What is to Prevent me from Being Baptized? – Lectionary 05/02/2021

Acts 8:26-40

Then an angel of the Lord said to Philip, “Get up and go toward the south to the road that goes down from Jerusalem to Gaza.” (This is a wilderness road.) So he got up and went. Now there was an Ethiopian eunuch, a court official of the Candace, queen of the Ethiopians, in charge of her entire treasury. He had come to Jerusalem to worship and was returning home; seated in his chariot, he was reading the prophet Isaiah. Then the Spirit said to Philip, “Go over to this chariot and join it.” So Philip ran up to it and heard him reading the prophet Isaiah. He asked, “Do you understand what you are reading?” He replied, “How can I, unless someone guides me?” And he invited Philip to get in and sit beside him. Now the passage of the scripture that he was reading was this:

“Like a sheep he was led to the slaughter, and like a lamb silent before its shearer, so he does not open his mouth. In his humiliation justice was denied him. Who can describe his generation? For his life is taken away from the earth.”

The eunuch asked Philip, “About whom, may I ask you, does the prophet say this, about himself or about someone else?” Then Philip began to speak, and starting with this scripture, he proclaimed to him the good news about Jesus. As they were going along the road, they came to some water; and the eunuch said, “Look, here is water! What is to prevent me from being baptized?” He commanded the chariot to stop, and both of them, Philip and the eunuch, went down into the water, and Philip baptized him. When they came up out of the water, the Spirit of the Lord snatched Philip away; the eunuch saw him no more, and went on his way rejoicing. But Philip found himself at Azotus, and as he was passing through the region, he proclaimed the good news to all the towns until he came to Caesarea.

Sermon Text

 Baptism is a first step toward a lifetime of faith. The one time washing of our body reflects God’s continual absolution of our souls. The water that is thrown upon us or into which we are plunged takes with it our bodily impurity, but the spiritual funk that defines our life before, and honestly during, our walk with Christ can only be carried away by the Spirit working within our lives.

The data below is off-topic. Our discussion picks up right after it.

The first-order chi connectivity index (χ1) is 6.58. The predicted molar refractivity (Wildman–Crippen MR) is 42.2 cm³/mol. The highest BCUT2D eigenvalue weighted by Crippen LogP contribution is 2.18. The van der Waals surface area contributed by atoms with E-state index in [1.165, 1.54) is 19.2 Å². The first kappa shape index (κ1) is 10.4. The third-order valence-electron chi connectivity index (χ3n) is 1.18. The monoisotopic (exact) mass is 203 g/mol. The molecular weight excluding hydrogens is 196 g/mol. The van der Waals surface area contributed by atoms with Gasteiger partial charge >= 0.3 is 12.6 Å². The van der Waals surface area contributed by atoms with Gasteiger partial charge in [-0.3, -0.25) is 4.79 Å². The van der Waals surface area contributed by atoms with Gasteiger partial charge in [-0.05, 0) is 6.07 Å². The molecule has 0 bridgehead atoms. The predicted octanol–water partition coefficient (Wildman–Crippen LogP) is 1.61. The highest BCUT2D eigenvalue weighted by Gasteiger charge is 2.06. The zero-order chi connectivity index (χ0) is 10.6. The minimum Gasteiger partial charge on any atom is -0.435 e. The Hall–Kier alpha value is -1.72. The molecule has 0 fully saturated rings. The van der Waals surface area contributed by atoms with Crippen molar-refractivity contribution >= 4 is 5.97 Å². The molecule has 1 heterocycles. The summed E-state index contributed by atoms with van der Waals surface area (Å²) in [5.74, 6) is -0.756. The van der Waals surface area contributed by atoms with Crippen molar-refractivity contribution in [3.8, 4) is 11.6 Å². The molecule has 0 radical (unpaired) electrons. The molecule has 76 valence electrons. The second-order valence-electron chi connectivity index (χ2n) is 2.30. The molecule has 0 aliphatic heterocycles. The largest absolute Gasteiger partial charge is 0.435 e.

We take for granted that a person receives baptism as part of their journey in faith. Yet, for those in the time of Jesus the ritual was not a given. Ritual baths were practiced but they were repeated periodically. John the Baptist and Jesus were the first to institute a single washing as an initiatory act. Caught up in it there is more than just a symbol of God’s actions or our own. There is a real move of the Spirit that cannot be put aside as simply memorial.

Our scripture today invites us to see the Spirit at work in our life. In this passage, Philip, a servant of God, is told by an Angel to take a walk from Jerusalem toward Gaza. The journey was not along any of the main Roman highways, but on one of the twisting networks of backroads that crisscrossed the mountains and rift valleys. No specific route is named because the author assumes we would know which they mean., However, it is likely the road went along one of the flatter parts of the region, somewhere that allowed a carriage to be utilized as a means of transit.

Along the way, a chariot is seen, and God’s Spirit tells Philip to come near it. Philip would have been joining a large retinue of retainers that would have surrounded an official’s vehicle. This vocal command of God is enviable. As I have said before in worship, God seldom blesses me with something as overt as this, but whether verbal or not I hope we all can relate in some way to Philip’s call to come near to that cart. These sudden impulses to speak to someone or take a chance are things that only God can give to us. Seldom vocal, sometimes obvious, but always discovered upon reflection.

The chariot carried in it a eunuch, a castrated man in service to royalty. In this case, the eunuch turned out to serve an Ethiopian queen named Candace. Ethiopia has a long-standing relationship with both Christianity and Judaism. The ancient kingdom of Sheba, from whence came a queen to visit Solomon, is in what we now call Ethiopia. Ethiopia is also considered by many today to be the oldest existing Christian community there is. The Ethiopian Coptic Church, oft forgotten though it is, predates Rome and Byzantium as centers of Christianity by hundreds of years. The only community that might be as old as this is the Thomistic Orthodox of India.